At any rate, the Holy See's mild change of heart came a little too late for the millions of Africans who were infected with the disease while the Church preached abstinence. (22.4 million adults and children were living with HIV in sub-Saharan Africa at the end of 2008.) As parents of teenagers know quite well, abstinence as the only prophylactic method is a dangerous, ineffective, and incomplete proposition. People are practicing abstinence only until temptation overtakes them, and leaving them without an alternative to protect themselves is irresponsible teaching. But, from a feminist perspective, the major problem with the Church's position on AIDS prevention is that it ignores how little a woman may succeed in practicing abstinence, or control the faithfulness of her partner.
As Michel Sidibé, Executive Director of the Joint United Nations Programme on HIV/AIDS said, the AIDS epidemic unfortunately remains an epidemic of women. 16 million women across world are infected with the disease, while another 850,000 die of it every year. It is easy to understand why: The AIDS epidemic has had a unique impact on women, which has been exacerbated by their role within society, and their biological vulnerability to HIV infection. As to women's role in society: in most developing countries today, women do not choose their sexual partners. Their parents choose with whom they are allowed to have sexual relationship, and, when married, their husband controls all the details of their sexual relationship, i.e., the frequency of intercourse, whether she may decline his sexual advances, whether she may use prophylactic, etc. And last but not least, their husband controls whether he has any sexual relations with women other than his wife, while women are enormously constrained in investigating his fidelity.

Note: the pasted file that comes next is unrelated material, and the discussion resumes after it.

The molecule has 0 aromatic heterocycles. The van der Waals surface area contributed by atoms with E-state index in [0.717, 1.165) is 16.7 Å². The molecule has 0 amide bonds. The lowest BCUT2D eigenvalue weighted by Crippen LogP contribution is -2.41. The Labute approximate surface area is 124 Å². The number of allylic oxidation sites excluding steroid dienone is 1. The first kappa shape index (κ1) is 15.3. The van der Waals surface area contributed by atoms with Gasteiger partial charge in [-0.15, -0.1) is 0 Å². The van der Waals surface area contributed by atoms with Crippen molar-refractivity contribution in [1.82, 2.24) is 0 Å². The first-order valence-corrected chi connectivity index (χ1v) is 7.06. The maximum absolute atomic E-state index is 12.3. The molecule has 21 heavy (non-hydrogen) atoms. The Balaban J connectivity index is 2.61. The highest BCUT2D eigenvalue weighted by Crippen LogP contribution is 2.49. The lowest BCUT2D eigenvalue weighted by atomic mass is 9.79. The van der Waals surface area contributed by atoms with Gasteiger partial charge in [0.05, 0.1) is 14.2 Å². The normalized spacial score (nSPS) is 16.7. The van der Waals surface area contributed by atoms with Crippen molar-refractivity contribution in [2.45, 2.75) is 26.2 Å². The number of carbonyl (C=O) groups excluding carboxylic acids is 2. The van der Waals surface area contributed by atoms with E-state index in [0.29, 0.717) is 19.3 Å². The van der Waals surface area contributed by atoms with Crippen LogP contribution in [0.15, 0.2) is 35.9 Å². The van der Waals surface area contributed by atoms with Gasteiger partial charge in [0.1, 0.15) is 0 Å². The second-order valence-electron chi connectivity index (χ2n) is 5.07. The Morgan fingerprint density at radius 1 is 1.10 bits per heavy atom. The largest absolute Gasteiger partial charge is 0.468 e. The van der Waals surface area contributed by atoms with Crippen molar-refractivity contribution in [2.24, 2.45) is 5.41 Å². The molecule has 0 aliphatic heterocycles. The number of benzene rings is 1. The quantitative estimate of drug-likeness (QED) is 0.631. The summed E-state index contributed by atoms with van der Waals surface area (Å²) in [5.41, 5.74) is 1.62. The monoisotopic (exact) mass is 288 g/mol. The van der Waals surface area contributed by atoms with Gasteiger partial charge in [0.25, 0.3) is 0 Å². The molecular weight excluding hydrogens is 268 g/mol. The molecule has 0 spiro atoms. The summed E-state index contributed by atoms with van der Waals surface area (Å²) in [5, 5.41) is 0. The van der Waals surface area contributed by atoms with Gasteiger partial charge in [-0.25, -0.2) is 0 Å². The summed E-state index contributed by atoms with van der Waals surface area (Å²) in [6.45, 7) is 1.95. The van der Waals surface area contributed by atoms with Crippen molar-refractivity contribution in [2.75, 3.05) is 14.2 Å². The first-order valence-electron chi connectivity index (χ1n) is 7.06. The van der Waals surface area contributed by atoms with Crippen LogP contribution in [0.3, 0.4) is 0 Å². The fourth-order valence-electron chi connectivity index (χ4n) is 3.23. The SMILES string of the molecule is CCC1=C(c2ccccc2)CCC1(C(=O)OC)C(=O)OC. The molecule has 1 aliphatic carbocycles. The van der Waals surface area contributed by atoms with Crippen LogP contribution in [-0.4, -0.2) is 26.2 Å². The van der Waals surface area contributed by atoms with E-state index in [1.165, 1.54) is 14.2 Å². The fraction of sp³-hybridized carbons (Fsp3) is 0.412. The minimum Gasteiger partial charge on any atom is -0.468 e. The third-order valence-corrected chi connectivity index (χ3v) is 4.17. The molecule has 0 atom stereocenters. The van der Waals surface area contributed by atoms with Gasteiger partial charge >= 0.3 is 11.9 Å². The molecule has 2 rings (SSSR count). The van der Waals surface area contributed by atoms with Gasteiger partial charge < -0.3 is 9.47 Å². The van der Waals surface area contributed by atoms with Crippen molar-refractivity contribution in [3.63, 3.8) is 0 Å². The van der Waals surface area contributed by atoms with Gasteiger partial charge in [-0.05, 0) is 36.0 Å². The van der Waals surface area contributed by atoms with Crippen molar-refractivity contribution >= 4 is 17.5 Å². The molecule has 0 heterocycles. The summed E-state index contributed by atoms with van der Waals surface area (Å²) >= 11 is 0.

Of course, there is an elephant in the room: we also need to get a grip on the population of this planet. The biblical mandate to "go forth and multiply" has been fulfilled splendidly: we populated this planet to the hilt. Nevertheless, the Church will probably continue to deny that there is a real need in our world to increase our responsibility in caring for our existing populations, and to raise the next generations well, with as much love and care as we should. And preventing our existing population's disease and hunger should be now our primary concern.
For centuries, the Church's preaching for monogamous catholic family life has proved ineffective. Facing a deadly pandemic is not the best time to engage in more of the same wishful thinking.